Ohio Republicans push 4 bills aimed at protest behavior


By Mark Gillispie - Associated Press



CLEVELAND — Republicans at the Ohio Statehouse are backing four bills aimed at criminalizing or increasing penalties associated with behavior at protests in the wake of mass demonstrations that swept across Ohio last year in response to the death of George Floyd.

Separate bills working their way through the Ohio House and Senate, both controlled by Republicans, seek harsher penalties for anyone who provides “material support and resources” to those who engage in rioting and potentially subject them to prosecution under Ohio’s racketeering laws.

The bills copy language directly from state anti-terrorism laws in defining what they mean by providing material support.

Senate President Matt Huffman, a Republican from Lima, has signaled he may be reticent to move the bills. While he declined to be interviewed, he told The Columbus Dispatch that protecting law enforcement is important, but “that usually can be done with better techniques rather than changes to the law.”

State Rep. Cindy Abrams, a former Cincinnati police officer, said the “Ohio Law and Order Act” she is cosponsoring with Rep. Sara Carruthers, of Hamilton, ”in no way infringes on the constitutional right of Ohioans to freely speak and peacefully assemble.”

“But it does say that when misconduct occurs, then the law is broken, those responsible will be held accountable,” Abrams said in her written testimony.

Ohio law defines aggravated riot as five or more people who gather to commit a felony or an act of violence. Riot is a lesser offense when five or more people gather to commit a misdemeanor such as intimidating a public official or employee.

ACLU of Ohio chief lobbyist Gary Daniels said the bills would have a “chilling effect” on free speech rights.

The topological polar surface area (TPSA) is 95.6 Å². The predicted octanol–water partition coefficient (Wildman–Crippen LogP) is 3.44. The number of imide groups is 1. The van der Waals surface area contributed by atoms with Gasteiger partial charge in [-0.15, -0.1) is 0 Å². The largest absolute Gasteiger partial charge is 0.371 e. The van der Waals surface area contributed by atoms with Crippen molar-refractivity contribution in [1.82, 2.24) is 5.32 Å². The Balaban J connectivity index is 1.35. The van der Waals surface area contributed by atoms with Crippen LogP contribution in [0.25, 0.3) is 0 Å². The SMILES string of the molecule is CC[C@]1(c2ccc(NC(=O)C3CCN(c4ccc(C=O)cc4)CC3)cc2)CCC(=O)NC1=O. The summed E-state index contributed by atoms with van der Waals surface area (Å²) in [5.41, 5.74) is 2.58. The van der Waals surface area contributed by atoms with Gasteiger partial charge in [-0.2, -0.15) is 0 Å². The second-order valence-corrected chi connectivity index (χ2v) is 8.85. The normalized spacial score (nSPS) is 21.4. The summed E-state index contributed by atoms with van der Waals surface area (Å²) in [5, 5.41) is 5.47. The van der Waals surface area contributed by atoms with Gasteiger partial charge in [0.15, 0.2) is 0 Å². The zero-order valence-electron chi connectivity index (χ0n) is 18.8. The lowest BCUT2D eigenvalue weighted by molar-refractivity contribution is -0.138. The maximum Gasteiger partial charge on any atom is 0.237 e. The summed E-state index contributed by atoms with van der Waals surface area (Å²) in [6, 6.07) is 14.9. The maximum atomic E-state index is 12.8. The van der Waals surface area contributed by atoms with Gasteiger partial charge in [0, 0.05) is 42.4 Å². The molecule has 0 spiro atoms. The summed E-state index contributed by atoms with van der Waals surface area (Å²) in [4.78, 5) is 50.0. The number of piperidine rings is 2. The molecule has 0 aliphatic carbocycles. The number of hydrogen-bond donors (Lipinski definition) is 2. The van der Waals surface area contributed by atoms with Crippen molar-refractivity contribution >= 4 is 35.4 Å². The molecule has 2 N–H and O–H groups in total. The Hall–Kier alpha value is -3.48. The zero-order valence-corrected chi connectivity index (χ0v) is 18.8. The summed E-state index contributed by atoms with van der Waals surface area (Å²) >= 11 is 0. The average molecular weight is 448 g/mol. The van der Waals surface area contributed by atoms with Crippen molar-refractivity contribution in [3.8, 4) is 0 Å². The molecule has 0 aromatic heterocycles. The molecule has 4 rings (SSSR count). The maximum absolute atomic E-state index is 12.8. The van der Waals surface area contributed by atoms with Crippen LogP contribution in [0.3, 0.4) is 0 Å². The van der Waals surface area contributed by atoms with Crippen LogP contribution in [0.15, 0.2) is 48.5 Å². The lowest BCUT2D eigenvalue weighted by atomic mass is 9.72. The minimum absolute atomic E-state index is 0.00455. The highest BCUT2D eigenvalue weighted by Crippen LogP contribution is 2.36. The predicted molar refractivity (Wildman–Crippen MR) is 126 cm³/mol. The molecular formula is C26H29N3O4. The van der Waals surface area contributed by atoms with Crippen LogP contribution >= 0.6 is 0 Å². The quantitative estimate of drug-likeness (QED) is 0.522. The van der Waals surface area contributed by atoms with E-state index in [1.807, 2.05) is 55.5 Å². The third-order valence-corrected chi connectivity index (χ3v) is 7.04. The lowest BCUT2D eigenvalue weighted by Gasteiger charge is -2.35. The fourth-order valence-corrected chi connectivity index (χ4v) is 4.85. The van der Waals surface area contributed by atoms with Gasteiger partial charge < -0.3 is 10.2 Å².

Daniels is especially concerned about the bill sponsored by Abrams, of Harrison, and the similar bill in the Senate sponsored by State Sen. Tim Schaffer, of Lancaster.

“They’re equating protests or those who engage in civil disobedience with terrorists,” Daniels said.

Under Ohio’s current terrorism law, those found guilty of providing support and resources can have their assets seized and organizations shut down.

“If you pay the bail of someone arrested, is that not material support?” Daniels said. “Is providing legal counsel not material support?”

Another bill in the House would outlaw taunting or throwing objects at police officers and criminalize failing to follow police orders. A fourth bill, introduced in the Senate, would allow businesses and government agencies to seek reimbursement for damages protesters cause.

Schaffer, who is the primary sponsor of both Senate bills, said he introduced the measures after being “infuriated and frustrated with the lawlessness of the riots last year and resulting public outrage across the state.”

Around 100 people were arrested in downtown Columbus last spring during a protest, mostly for failure to disperse. Columbus police said five officers were hurt after a protest in late May.

Around 70 people were arrested during protests May 30 in Cleveland. Cleveland police subsequently opened 20 investigations into officer misconduct, including for excessive force, harassment and unprofessional conduct, according to cleveland.com.

Several hundred people were arrested in Cincinnati. Businesses and buildings were damaged in all three protests, though it is not clear if anyone was charged with rioting in relation to the protests.

House Democrats introduced three bills last summer regarding police reform as their response to the mass protests. All were referred to the State and Local Government Committee. None, however, received a hearing.

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By Mark Gillispie

Associated Press

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